Prophetic Correction?

Read 1 Chronicles 17

Focus on verse 3

Is it possible that the prophet Nathan answered prematurely when David expressed his desire to build a house for the Lord in Jerusalem? Nathan responds with “do all that is in your heart, for God is with you.” But that same night the Lord instructs Nathan to inform David that he is not to build a house for the Lord, but that the Lord will allow one of his sons to do so.

There is no question that the Lord and King David are the main characters in this passage, and the big idea has to do with the Lord reaffirming His intent to establish David’s line on the throne of Israel forever. There are also many little sub-themes that play into the story, and I believe this is one that is often overlooked.

Nathan was also the one who years later would call David out in regard to his sin with Bathsheba and the murder of Uriah. Would it not be plausible that Nathan also may have to grow into his prophetic role in as the David grew into his Kingly role? Obviously, this involves some conjecture on my part, as the text does not give us any clear indication one way or another regarding what was going on in Nathan’s head, or what the Lord was attempting to teach His prophet through this encounter. So I would be the first to admit that Nathan may have been answering entirely in obedience to the Lord’s prompting when he told David to do all that was in his heart. To me it just seems to add a little humanity to the character of Nathan to suggest that he was not perfect… that he also had to grow into his ministry. It also reminds me that when I discover I have goofed something up, that my failure did not catch the Lord by surprise, and His redemptive plan is already in place if I care to follow it.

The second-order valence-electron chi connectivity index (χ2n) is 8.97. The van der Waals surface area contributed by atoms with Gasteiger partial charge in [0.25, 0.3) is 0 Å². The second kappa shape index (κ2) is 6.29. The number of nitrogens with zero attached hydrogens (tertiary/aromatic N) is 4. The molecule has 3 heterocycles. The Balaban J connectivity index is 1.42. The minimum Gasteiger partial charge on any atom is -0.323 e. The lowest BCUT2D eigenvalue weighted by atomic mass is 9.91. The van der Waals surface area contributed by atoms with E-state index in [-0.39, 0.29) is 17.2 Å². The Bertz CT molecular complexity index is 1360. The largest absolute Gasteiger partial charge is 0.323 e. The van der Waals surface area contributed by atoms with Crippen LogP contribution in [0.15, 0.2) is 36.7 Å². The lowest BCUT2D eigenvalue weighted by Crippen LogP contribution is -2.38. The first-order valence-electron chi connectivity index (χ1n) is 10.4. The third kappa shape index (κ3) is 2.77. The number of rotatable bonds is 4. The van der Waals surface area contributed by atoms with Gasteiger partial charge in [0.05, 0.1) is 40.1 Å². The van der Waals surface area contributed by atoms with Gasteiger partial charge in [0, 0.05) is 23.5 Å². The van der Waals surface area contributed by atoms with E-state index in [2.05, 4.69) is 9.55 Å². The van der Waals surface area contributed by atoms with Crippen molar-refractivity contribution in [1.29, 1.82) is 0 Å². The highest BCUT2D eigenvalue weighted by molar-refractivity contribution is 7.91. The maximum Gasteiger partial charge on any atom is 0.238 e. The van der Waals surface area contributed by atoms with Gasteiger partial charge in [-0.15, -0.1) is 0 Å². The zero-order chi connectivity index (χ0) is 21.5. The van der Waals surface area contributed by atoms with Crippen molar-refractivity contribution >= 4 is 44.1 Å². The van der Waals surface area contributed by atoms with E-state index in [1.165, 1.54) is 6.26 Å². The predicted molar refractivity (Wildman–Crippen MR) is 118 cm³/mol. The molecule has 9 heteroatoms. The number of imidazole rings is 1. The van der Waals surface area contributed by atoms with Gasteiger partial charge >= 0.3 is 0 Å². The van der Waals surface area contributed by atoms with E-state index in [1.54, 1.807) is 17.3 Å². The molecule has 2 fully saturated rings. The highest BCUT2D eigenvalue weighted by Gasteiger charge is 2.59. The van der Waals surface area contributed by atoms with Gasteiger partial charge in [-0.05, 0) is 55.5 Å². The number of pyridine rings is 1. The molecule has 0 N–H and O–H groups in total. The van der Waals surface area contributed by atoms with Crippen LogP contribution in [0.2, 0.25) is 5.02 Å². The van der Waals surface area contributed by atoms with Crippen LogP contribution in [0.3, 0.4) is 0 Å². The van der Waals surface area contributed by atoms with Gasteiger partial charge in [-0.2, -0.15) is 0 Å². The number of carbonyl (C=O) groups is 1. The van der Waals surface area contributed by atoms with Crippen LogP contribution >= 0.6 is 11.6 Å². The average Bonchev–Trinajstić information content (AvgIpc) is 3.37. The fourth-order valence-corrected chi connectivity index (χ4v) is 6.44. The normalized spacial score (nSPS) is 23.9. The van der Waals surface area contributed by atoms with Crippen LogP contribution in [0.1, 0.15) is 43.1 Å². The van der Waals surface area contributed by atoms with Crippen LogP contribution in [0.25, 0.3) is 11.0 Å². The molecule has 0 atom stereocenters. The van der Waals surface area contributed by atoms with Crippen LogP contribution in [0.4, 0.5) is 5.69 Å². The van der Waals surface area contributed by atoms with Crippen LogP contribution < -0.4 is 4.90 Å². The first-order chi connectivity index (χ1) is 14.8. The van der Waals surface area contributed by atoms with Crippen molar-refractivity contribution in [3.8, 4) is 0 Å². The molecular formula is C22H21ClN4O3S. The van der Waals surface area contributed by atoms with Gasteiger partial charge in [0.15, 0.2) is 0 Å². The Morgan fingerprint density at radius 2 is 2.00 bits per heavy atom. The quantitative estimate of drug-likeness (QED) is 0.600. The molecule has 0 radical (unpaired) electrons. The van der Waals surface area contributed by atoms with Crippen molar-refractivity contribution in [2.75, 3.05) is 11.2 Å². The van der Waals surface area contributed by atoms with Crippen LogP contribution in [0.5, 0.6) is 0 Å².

It may also be significant to note that the Lord does not rebuke Nathan, but just directs him to go back to David to inform him of the correction. This might reinforce to us the patient nature of God as He works in and through us to conform us little by little into the creatures He desires us to be.

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About Dented-Knight

A knight with polished, shining, perfect armor is typically one with no battle experience. It is the knight in dented armor that knows what it costs to win.
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